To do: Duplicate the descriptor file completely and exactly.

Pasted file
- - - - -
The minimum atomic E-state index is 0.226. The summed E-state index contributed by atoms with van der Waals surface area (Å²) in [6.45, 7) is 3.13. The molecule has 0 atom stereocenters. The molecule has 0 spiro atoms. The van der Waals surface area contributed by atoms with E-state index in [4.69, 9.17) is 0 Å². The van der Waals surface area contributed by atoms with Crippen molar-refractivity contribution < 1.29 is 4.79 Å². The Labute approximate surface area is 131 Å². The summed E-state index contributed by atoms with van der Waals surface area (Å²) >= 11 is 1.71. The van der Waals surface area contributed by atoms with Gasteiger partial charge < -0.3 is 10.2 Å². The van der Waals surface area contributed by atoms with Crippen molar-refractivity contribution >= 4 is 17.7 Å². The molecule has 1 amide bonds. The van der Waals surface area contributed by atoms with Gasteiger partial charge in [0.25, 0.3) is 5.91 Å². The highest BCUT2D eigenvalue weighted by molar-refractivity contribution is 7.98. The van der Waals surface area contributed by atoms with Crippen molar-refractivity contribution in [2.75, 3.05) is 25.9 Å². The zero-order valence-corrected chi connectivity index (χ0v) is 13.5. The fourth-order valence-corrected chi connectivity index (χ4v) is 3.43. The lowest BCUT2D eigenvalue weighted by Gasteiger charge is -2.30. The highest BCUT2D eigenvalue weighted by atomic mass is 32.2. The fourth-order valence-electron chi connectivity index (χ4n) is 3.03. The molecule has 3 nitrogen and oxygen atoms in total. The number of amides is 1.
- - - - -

The minimum atomic E-state index is 0.226. The summed E-state index contributed by atoms with van der Waals surface area (Å²) in [6.45, 7) is 3.13. The molecule has 0 atom stereocenters. The molecule has 0 spiro atoms. The van der Waals surface area contributed by atoms with E-state index in [4.69, 9.17) is 0 Å². The van der Waals surface area contributed by atoms with Crippen molar-refractivity contribution < 1.29 is 4.79 Å². The Labute approximate surface area is 131 Å². The summed E-state index contributed by atoms with van der Waals surface area (Å²) >= 11 is 1.71. The van der Waals surface area contributed by atoms with Gasteiger partial charge < -0.3 is 10.2 Å². The van der Waals surface area contributed by atoms with Crippen molar-refractivity contribution >= 4 is 17.7 Å². The molecule has 1 amide bonds. The van der Waals surface area contributed by atoms with Gasteiger partial charge in [0.25, 0.3) is 5.91 Å². The highest BCUT2D eigenvalue weighted by molar-refractivity contribution is 7.98. The van der Waals surface area contributed by atoms with Crippen molar-refractivity contribution in [2.75, 3.05) is 25.9 Å². The zero-order valence-corrected chi connectivity index (χ0v) is 13.5. The fourth-order valence-corrected chi connectivity index (χ4v) is 3.43. The lowest BCUT2D eigenvalue weighted by Gasteiger charge is -2.30. The highest BCUT2D eigenvalue weighted by atomic mass is 32.2. The fourth-order valence-electron chi connectivity index (χ4n) is 3.03. The molecule has 3 nitrogen and oxygen atoms in total. The number of amides is 1.